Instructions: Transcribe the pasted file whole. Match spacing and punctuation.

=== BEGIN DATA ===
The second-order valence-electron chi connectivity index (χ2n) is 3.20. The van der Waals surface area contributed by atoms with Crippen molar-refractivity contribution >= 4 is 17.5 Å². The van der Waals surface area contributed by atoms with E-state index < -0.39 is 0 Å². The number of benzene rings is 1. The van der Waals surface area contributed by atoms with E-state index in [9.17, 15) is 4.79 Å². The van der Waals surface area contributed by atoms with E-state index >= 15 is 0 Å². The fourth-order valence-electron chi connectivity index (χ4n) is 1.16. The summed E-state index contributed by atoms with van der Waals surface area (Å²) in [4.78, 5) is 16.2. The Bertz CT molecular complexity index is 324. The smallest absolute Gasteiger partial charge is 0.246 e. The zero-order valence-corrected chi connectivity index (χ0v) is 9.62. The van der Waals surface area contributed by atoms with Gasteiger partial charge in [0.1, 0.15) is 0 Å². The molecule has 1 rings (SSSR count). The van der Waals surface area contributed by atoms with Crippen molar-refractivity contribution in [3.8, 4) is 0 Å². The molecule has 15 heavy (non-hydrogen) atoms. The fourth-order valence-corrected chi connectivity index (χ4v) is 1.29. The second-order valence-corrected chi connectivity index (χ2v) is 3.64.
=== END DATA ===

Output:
The second-order valence-electron chi connectivity index (χ2n) is 3.20. The van der Waals surface area contributed by atoms with Crippen molar-refractivity contribution >= 4 is 17.5 Å². The van der Waals surface area contributed by atoms with E-state index < -0.39 is 0 Å². The number of benzene rings is 1. The van der Waals surface area contributed by atoms with E-state index in [9.17, 15) is 4.79 Å². The van der Waals surface area contributed by atoms with E-state index >= 15 is 0 Å². The fourth-order valence-electron chi connectivity index (χ4n) is 1.16. The summed E-state index contributed by atoms with van der Waals surface area (Å²) in [4.78, 5) is 16.2. The Bertz CT molecular complexity index is 324. The smallest absolute Gasteiger partial charge is 0.246 e. The zero-order valence-corrected chi connectivity index (χ0v) is 9.62. The van der Waals surface area contributed by atoms with Gasteiger partial charge in [0.1, 0.15) is 0 Å². The molecule has 1 rings (SSSR count). The van der Waals surface area contributed by atoms with Crippen molar-refractivity contribution in [3.8, 4) is 0 Å². The molecule has 15 heavy (non-hydrogen) atoms. The fourth-order valence-corrected chi connectivity index (χ4v) is 1.29. The second-order valence-corrected chi connectivity index (χ2v) is 3.64.